“That Motzaei Shabbos I heard about the terrible massacre that took place in Itamar. Five murdered, in their home, Rachmana litzlan. After they were brought here, following the taharah and everything, we had to take the niftarim and place them into the graves. There’s a difference between a Yid who dies a natural death after 90 years of life, and a little child who was slaughtered in his own house, on Leil Shabbos. It’s horrific.

“After that kind of levayah, you go home with a heavy feeling in your heart. You don’t have time to process it, though, because before you know it, there’s another levayah. You have to do it all over again.”

That, it seems, is the essence of his story. Even after the most shattering moments imaginable, he has no time to process the enormity of what’s transpired. There will be another levayah, and then another one; Groman’s work won’t be done until the final redemption. Until that day, the specter of death is just his daily routine. (Excerpted from Mishpacha, Issue 698)

Related Stories

Trapping the Disease of Escape

Barbara Bensoussan

Moshe Yachnes, founder of a frum rehab center, is one person on the frontlines who believes addicts ...

The Will to Win

Binyamin Rose

Billionaire Elie Horn has set the bar high. Fighting the battle against assimilation is not enough, ...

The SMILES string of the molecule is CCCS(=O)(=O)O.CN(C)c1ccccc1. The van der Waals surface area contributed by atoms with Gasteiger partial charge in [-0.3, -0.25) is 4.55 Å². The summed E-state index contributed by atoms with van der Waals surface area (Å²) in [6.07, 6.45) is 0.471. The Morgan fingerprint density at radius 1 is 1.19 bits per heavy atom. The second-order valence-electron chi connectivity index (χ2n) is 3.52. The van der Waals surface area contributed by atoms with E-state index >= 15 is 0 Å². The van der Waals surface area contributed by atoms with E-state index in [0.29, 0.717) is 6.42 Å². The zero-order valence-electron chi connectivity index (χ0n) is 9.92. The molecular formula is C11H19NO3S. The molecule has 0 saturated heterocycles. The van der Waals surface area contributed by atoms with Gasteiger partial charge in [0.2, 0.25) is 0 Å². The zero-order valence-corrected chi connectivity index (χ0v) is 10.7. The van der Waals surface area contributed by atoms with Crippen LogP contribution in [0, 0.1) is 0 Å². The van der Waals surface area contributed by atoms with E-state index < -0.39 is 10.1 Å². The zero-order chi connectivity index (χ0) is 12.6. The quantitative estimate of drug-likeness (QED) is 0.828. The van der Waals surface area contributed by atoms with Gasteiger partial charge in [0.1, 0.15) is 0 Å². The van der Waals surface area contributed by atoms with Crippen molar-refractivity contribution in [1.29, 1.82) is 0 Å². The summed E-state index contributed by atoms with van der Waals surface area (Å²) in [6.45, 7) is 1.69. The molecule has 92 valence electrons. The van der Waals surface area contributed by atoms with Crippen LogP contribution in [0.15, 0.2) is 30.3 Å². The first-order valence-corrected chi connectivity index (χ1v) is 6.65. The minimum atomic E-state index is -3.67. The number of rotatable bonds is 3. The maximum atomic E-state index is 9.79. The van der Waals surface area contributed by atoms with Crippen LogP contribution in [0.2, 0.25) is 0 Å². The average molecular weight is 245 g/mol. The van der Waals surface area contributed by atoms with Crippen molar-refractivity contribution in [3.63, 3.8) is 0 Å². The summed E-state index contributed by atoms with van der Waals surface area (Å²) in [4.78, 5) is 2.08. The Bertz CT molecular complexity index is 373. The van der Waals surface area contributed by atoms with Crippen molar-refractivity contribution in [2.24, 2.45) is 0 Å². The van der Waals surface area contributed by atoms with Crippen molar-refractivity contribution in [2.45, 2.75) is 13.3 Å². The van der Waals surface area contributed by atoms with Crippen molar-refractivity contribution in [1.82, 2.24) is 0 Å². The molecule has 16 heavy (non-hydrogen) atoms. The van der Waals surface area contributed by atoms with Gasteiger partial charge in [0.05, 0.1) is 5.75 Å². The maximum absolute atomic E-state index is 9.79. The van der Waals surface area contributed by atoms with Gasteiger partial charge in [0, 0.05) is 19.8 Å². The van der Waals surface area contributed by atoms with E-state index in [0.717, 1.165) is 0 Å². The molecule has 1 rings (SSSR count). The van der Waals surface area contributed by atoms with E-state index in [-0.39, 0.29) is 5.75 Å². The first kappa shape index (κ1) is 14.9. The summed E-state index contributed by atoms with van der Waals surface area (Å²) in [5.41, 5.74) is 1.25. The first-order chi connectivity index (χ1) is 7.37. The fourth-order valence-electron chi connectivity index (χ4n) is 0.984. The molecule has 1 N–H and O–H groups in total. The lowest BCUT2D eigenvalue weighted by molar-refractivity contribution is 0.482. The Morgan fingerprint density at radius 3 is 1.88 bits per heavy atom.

Singular Solace

Yisrael Groweiss

Rav Daniel Chaim Alter finds pinpricks of light amid the loss of his wife, Rebbetzin Hinda Rachel Al...

Share this page with a friend. Fill in the information below, and we'll email your friend a link to this page on your behalf.

Your name
Your email address
You friend's name
Your friend's email address
Please type the characters you see in the image into the box provided.

Weekly Struggle
Shoshana Friedman Cover text: promise big and deliver what we promise
Only Through You
Rabbi Moshe Grylak A response to last week’s letter, “Waiting in Passaic”
Are You Making a Kiddush Hashem?
Yonoson Rosenblum In communal affairs, “one bad apple…” often applies
Chance of a Lifetime
Eytan Kobre I identify with the urge to shout, “No, don’t do it!”
Work / Life Solutions with Bunim Laskin
Moe Mernick "You only get every day once"
Seeking a Truly Meaningful Blessing
Dovid Zaidman We want to get married. Help us want to date
Shivah Meditations
Rabbi Emanuel Feldman Equivalence between two such polar opposites is puzzling
Magnet Moment
Jacob L. Freedman Everyone’s fighting a battle we know nothing about
Secrets and Surprises
Riki Goldstein Top-secret suits Eli Gerstner just fine
Blasts of Warmth
Riki Goldstein Keeping the chuppah music upbeat in low temperatures
Behind the Scenes
Faigy Peritzman The intrinsic value of each mitzvah
Good Vision
Sarah Chana Radcliffe Good or bad, nice or not? What you see is what you get
Day of Peace
Mrs. Elana Moskowitz On Shabbos we celebrate peace within and without